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The Honolulu Advertiser

Posted on: Sunday, January 2, 2005

City aided with monumental task

By James Gonser
Advertiser Urban Honolulu Writer

Steve Souza was walking down Fort Street Mall last year when he glanced over at the Portuguese monument just outside Our Lady of Peace Cathedral. He didn't like what he saw.

This monument at Fort Street Mall was built in 1985 as a tribute to Hawai'i's early Portuguese immigrants.

Jeff Widener • The Honolulu Advertiser

Looking at the monument, built in 1985 to honor the Portuguese in Hawai'i, he noticed its deteriorating condition. As president of the Portuguese Chamber of Commerce, he knew he had to do something.

"It has become sort of an eyesore because the city hasn't been able to clean it for the last five years," Souza said. "It should be cleaned at least once a year. We have to preserve the marble and the bronze."

The monument is known as the Padrão dos Descobrimentos, or Symbol of the Discoveries. It is a replica of a monument in Portugal dedicated to Diogo Cao, an early Portuguese navigator, according to Souza.

The $150,000 monument was originally planned by the Portuguese Centennial Commission in 1978 as a tribute to the early Portuguese immigrants and in appreciation for the many opportunities Hawai'i had to offer them.

The city of Oporto, the second-largest city in Portugal and the center for port wine distribution, assisted in design and construction.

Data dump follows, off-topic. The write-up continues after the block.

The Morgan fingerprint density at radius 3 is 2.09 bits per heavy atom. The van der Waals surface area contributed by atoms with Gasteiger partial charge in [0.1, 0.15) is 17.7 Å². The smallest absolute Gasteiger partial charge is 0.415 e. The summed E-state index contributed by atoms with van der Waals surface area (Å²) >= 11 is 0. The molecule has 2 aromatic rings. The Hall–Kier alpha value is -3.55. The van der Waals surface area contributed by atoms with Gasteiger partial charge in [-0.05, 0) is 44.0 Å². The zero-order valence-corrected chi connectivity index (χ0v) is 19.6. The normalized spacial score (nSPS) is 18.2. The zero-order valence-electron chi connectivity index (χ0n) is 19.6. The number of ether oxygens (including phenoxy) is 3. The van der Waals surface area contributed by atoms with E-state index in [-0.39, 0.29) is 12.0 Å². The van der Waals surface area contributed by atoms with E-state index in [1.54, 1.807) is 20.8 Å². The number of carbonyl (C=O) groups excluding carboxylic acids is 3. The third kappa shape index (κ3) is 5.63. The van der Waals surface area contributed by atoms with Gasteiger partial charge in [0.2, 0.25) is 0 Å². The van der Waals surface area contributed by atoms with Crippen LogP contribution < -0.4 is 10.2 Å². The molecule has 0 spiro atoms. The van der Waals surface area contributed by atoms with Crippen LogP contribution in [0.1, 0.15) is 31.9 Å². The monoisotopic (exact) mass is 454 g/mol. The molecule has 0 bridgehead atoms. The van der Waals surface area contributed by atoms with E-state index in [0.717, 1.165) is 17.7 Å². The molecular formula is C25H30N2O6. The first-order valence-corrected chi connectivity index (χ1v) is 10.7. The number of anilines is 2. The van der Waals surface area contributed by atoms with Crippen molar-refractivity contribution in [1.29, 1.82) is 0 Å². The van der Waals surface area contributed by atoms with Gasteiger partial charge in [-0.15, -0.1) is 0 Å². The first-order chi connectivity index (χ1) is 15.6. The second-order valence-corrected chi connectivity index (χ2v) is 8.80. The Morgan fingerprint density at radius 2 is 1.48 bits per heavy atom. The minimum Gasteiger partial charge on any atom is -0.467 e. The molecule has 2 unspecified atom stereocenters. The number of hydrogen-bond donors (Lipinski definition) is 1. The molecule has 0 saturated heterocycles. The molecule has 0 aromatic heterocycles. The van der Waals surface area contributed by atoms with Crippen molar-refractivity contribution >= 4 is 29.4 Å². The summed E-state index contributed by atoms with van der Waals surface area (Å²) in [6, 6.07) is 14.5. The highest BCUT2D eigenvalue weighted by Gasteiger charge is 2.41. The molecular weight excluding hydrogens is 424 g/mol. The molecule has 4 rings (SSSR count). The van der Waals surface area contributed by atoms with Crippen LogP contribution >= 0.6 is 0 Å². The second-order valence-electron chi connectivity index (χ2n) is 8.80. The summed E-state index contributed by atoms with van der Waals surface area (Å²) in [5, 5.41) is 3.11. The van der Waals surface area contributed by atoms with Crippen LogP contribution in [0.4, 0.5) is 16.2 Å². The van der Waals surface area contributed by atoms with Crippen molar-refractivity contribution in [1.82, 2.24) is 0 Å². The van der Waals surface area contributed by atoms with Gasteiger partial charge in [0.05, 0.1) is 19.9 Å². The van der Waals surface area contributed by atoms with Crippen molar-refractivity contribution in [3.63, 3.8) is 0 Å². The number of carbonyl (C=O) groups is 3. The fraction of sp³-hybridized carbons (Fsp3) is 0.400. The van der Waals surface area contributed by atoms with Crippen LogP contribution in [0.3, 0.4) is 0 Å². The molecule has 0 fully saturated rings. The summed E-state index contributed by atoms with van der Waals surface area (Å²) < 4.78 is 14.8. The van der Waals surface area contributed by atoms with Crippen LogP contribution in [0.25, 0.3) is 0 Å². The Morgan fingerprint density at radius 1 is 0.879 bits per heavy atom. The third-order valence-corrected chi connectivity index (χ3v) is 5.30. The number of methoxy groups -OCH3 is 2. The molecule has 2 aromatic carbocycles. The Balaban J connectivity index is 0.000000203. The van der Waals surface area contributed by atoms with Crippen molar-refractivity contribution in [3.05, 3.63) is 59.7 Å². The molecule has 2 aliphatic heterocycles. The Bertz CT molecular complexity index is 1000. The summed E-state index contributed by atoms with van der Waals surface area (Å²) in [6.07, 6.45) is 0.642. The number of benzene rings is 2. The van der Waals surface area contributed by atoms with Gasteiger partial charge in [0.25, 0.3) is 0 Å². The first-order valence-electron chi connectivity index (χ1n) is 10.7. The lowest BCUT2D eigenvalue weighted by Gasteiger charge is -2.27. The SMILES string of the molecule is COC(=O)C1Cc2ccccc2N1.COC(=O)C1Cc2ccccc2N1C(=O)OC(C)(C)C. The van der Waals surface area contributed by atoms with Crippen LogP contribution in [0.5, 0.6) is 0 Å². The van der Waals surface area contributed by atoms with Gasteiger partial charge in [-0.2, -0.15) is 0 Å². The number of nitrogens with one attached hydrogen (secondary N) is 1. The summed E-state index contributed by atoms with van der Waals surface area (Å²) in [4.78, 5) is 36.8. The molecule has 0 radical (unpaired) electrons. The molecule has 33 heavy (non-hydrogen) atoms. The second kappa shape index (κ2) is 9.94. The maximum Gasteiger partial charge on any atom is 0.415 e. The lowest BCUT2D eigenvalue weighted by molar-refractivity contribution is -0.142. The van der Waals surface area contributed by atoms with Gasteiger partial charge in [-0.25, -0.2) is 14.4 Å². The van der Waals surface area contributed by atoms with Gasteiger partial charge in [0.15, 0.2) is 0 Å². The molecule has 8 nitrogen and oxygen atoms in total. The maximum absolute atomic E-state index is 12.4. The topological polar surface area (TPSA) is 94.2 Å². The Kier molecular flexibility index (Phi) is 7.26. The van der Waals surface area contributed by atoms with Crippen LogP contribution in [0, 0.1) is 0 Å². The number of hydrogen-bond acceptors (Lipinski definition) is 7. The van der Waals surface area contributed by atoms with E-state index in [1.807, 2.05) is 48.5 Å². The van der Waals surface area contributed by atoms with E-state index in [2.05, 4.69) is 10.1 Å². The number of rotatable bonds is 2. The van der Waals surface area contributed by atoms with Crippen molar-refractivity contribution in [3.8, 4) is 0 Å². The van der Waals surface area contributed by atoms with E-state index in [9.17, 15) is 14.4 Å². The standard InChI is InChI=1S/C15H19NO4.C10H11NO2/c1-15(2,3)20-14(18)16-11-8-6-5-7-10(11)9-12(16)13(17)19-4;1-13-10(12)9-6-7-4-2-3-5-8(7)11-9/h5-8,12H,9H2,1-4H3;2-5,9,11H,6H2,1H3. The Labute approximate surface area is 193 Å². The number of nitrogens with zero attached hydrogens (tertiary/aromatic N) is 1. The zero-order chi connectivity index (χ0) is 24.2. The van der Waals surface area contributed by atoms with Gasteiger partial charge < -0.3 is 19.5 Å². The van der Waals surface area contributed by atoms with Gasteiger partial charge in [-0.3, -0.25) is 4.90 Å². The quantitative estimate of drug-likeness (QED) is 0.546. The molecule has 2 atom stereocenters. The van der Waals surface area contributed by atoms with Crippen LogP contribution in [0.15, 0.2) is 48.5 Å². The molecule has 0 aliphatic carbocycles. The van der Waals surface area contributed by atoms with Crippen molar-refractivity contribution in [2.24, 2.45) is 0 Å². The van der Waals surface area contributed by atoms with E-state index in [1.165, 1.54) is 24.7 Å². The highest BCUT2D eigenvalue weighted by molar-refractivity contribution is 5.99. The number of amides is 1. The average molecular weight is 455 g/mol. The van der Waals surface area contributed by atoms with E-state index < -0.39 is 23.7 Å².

The monument is a cross-and-column structure decorated with bronze plaques. The motif is a compass dial, with the fleur-de-lis pointing to the north and the Cross of the Order of Christ pointing to the east, toward Lisbon.

Eighteen tons of pink, black and beige rocks were donated by Portugal to construct the 30-by-35-foot mosaic at the base of the monument. The small, irregular pink, black and beige tiles were set by hand by two Portuguese stone masons, Julio Costa and Artura Silva, using only sand and water as mortar.

Fort Street Mall is owned by the city and operated under rules similar to a public park's. The mall is closed from 10 p.m. to 5 a.m. daily.

Souza said it is important for people to honor those who came before us and that is why the memorial has to be maintained.

Sousa said it took several months to negotiate an agreement with the city to have the chamber take over the cleaning of the memorial and he found student volunteers at Saint Louis School willing to provide the muscle.

The first cleaning will be done Jan. 15 and again every six months as needed, he said.

"The city gave me a demonstration on how to clean all the different parts and not mar the thing," Souza said. "Marble naturally ages like ivory and the bronze can be preserved indefinitely with cleaning and waxing. I'll show the students how it's done and make sure they do it right. It is not that hard to learn, it has just got to be done."

Chris Nakashima-Heise, president of the nonprofit Fort Street Mall Business Improvement District, said she welcomes the help in making improvements at the mall.

The mall's Business Improvement District began operations in November 2002 and provides security officers and caretakers. Since that arrangement started, the mall has been safer and cleaner, there are more public activities and business is better, she said.

"We think it is nice that somebody is doing this," said Nakashima-Heise.

"It's great to see the community taking pride in (the memorial) on their own."

Reach James Gonser at 535-2431 or jgonser@honoluluadvertiser.com.